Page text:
KARACHI: The private sector credit grew nearly fourfold year-on-year in the first six months (July-December) of the previous fiscal year, the State Bank of Pakistan said in its half-yearly report on the state of Pakistan’s economy on Friday.
The report said this was mainly on the back of working capital requirements that rose due to increased domestic demand, higher exports, as well as the global commodity price hike and an ensuing jump in domestic wholesale prices during July-December 2021-22.
The report noted that soaring global commodity prices, coupled with growing domestic demand, especially for industrial inputs, resulted in a widening of the current account deficit, despite double-digit growth in workers’ remittances to $15.8 billion in 1HFY22.
Exports grew considerably in the first half, notwithstanding some deceleration in the second quarter. Both higher unit prices and export volumes contributed to export growth with a $3.4bn year-on-year increase in 1HFY22 to $15.2bn — “which is highest-ever half-yearly export out-turn”, said the report.
“However, despite slightly slower import momentum in the second quarter, the increase in 1HFY22 imports was nearly four times the increase in exports,” said the report.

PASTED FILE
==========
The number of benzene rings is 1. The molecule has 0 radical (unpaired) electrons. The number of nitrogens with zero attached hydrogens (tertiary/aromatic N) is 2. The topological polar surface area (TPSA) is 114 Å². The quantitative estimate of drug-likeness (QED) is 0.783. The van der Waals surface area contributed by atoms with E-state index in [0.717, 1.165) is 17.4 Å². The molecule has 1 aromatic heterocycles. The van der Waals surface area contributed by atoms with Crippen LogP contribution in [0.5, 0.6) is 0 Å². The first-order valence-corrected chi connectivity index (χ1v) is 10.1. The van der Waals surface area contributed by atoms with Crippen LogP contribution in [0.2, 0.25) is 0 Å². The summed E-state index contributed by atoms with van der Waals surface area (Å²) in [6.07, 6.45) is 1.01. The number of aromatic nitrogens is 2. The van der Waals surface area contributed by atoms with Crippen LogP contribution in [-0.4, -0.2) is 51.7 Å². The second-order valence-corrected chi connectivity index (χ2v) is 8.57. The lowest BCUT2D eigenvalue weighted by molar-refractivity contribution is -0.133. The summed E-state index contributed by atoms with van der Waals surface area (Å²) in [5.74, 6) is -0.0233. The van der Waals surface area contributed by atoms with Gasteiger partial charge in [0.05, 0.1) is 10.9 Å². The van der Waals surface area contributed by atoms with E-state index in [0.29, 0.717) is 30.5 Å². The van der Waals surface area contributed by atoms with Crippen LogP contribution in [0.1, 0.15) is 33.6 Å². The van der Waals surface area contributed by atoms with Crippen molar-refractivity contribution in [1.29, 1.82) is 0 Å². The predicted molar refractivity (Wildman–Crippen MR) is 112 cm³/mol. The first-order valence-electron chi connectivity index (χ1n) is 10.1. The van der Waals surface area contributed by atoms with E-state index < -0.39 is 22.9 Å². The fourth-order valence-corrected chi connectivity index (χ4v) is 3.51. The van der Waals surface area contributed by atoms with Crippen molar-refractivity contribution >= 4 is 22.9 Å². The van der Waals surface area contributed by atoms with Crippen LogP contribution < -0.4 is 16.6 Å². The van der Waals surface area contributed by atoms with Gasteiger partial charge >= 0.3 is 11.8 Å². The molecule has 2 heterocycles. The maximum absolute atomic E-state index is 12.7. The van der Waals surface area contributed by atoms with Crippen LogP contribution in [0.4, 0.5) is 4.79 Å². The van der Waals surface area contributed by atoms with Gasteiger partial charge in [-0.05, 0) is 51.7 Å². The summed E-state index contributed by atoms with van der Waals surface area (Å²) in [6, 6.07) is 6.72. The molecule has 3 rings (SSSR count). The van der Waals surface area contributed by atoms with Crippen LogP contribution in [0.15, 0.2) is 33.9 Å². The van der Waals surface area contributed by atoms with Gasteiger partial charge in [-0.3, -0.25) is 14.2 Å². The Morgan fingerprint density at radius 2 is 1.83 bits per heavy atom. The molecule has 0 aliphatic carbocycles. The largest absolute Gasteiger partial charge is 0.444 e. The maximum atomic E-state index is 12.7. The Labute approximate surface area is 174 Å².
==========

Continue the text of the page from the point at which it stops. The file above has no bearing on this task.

Besides the global commodity price hike, import growth was led by elevated demand for raw materials and capital goods; Covid vaccine procurement; and the continued need to import wheat and sugar to plug domestic supply gaps, it said.
“Amid a widening current account deficit, the market-determined exchange rate depreciated by 10.7pc in the interbank market during 1HFY22,” said the report.
The State Bank’s foreign exchange reserves remained relatively stable till the end of 1HFY22, supported by a $1 bn inflow from Eurobond issuance, the additional SDR allocation of $2.8bn from the IMF in Q1, and bilateral deposits of $3bn from Saudi Arabia in Q2.
The report added that the confluence of costlier imported commodities (such as edible oil and pulses) and some demand-side pressures pushed national CPI inflation into double digits during 1HFY22, as the spike in non-perishable food prices more than offset the decrease in the prices of perishable food items. The increase in global commodity prices also led to upward adjustments in administered prices of petrol, LPG, and electricity.
The strength of the economy, the broad-based inflationary pressures and the widening of the current account deficit necessitated a cumulative increase of 275 basis points in the policy rate during 1HFY22.
“This was aimed at ensuring sustainability in both economic growth and the external account, as well as anchoring inflation expectations,” said the report.
On the fiscal side, the overall deficit remained unchanged in 1HFY22 at last year’s level of 2.1pc of GDP. However, the primary balance narrowed to 0.1pc of GDP in 1HFY22, from 0.6pc in the same period last year, as the increase in non-interest expenditures more than offset the robust rise in tax revenues.
Published in Dawn, August 13th, 2022